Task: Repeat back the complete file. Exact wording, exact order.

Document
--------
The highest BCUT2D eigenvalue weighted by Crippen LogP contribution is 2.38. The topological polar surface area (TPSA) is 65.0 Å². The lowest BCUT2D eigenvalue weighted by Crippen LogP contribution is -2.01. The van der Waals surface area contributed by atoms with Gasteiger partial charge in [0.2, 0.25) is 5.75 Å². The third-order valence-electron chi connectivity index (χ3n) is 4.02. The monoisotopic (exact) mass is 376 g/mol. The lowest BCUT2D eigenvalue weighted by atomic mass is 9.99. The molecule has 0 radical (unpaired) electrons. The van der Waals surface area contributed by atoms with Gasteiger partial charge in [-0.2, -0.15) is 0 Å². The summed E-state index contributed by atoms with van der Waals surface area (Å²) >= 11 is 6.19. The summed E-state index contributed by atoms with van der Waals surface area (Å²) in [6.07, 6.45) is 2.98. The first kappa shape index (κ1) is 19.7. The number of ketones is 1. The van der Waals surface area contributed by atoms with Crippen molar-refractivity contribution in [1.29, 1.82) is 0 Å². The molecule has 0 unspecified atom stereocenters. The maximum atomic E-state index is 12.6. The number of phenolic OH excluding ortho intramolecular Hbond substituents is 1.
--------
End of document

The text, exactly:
The highest BCUT2D eigenvalue weighted by Crippen LogP contribution is 2.38. The topological polar surface area (TPSA) is 65.0 Å². The lowest BCUT2D eigenvalue weighted by Crippen LogP contribution is -2.01. The van der Waals surface area contributed by atoms with Gasteiger partial charge in [0.2, 0.25) is 5.75 Å². The third-order valence-electron chi connectivity index (χ3n) is 4.02. The monoisotopic (exact) mass is 376 g/mol. The lowest BCUT2D eigenvalue weighted by atomic mass is 9.99. The molecule has 0 radical (unpaired) electrons. The van der Waals surface area contributed by atoms with Gasteiger partial charge in [-0.2, -0.15) is 0 Å². The summed E-state index contributed by atoms with van der Waals surface area (Å²) >= 11 is 6.19. The summed E-state index contributed by atoms with van der Waals surface area (Å²) in [6.07, 6.45) is 2.98. The first kappa shape index (κ1) is 19.7. The number of ketones is 1. The van der Waals surface area contributed by atoms with Crippen molar-refractivity contribution in [1.29, 1.82) is 0 Å². The molecule has 0 unspecified atom stereocenters. The maximum atomic E-state index is 12.6. The number of phenolic OH excluding ortho intramolecular Hbond substituents is 1.